The first letter focused on arguments put forth months ago by the Brewer administration alleging that Medicaid expansion is not subject to a citizen referendum because the Arizona Constitution prohibits laws passed “for the support and maintenance” of state government from  being referred to the ballot. Langhofer pointed Bennett to a 20-year-old Arizona Court of Appeals ruling that shut down a referendum drive against a tax in Greenlee County, and reminded him that expanding Medicaid not only triggers federal funds for the new coverage, but brings in money for preexisting coverage as well.

In a second letter, Langhofer claimed that URAPC was violating a handful of laws that dictate how referendum petitions must be organized and structured. URAPC’s failure to follow laws requiring petitions to include the name of the bill being referred and the full text of the legislation, not just the part being referred, means its signatures will be invalid, even if it collects enough signatures to send Medicaid expansion to the ballot.

Bauserman denies Langhofer’s allegations, and said URAPC’s attorneys found the claims “laughable.” The Secretary of State’s Office declined to weigh in, saying those issues are for the courts to decide.

An email from Bauserman and former Sens. Frank Antenori and Ron Gould, who are helping to lead URAPC’s efforts, accused “the Governor’s Team” of using a flawed legal analysis to confuse and discourage its volunteers.

“To our loyal and hardworking volunteers: Do not be distracted. These attempts are intentionally designed to stall principled conservatives from gathering signatures while you search for answers to erroneous questions,” the email read.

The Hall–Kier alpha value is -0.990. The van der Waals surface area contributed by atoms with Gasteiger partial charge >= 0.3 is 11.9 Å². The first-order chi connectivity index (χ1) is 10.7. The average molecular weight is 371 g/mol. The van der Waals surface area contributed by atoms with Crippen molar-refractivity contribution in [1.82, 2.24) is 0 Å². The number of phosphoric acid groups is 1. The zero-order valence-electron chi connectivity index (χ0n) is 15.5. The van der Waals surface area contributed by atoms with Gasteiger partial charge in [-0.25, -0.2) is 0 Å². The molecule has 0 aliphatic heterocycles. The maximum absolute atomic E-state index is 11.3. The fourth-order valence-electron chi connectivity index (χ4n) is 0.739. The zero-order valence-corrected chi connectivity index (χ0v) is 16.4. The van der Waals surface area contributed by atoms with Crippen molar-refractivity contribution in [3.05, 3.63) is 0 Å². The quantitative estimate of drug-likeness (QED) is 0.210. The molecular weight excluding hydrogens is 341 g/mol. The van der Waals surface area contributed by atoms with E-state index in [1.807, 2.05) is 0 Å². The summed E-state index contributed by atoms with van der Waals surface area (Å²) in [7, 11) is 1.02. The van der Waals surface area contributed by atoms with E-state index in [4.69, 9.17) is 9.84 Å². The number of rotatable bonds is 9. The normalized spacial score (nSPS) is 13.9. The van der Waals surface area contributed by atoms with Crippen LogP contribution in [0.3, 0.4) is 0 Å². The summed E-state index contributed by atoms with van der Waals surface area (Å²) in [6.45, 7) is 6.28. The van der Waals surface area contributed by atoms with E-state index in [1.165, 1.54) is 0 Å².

Molera said Langhofer’s letters were intended to discourage people from signing URAPC’s petitions and to show the public that the referendum drive is an “amateur hour” operation that should not be taken seriously.

“I want folks to know where we’re coming from and that the leadership of this effort really doesn’t know what it’s doing,” Molera said.

Bauserman said Restoring Arizona’s recent effort is “deceptive,” and said it wouldn’t work. She said the group is switching strategies because its recent attempt to derail the referendum drive with a rival signature-gathering campaign failed.

Restoring Arizona has spent nearly $300,000 on its anti-referendum campaign, which included hiring signature gathering firms to collect signatures on a nonbinding petition of support for Medicaid expansion. But the group appears to have halted its signature-gathering efforts.

According to records on the Secretary of State’s Office’s website, Restoring Arizona hasn’t filed a $10,000 notification since July 10, when it reported a $25,000 contribution from Stand for Children Arizona and a $30,000 expenditure The Summit Group, a consulting firm.

One petition gatherer who worked for the Restoring Arizona campaign said the group stopped collecting signatures about three weeks ago. Molera said it’s untrue that Restoring Arizona called off its signature gathering campaign three weeks ago, but wouldn’t say whether the group is still circulating its petitions.

 

Quick Facts

Signatures needed: 86,405

Deadline: Sept. 11

Election date is successful: Nov. 4, 2013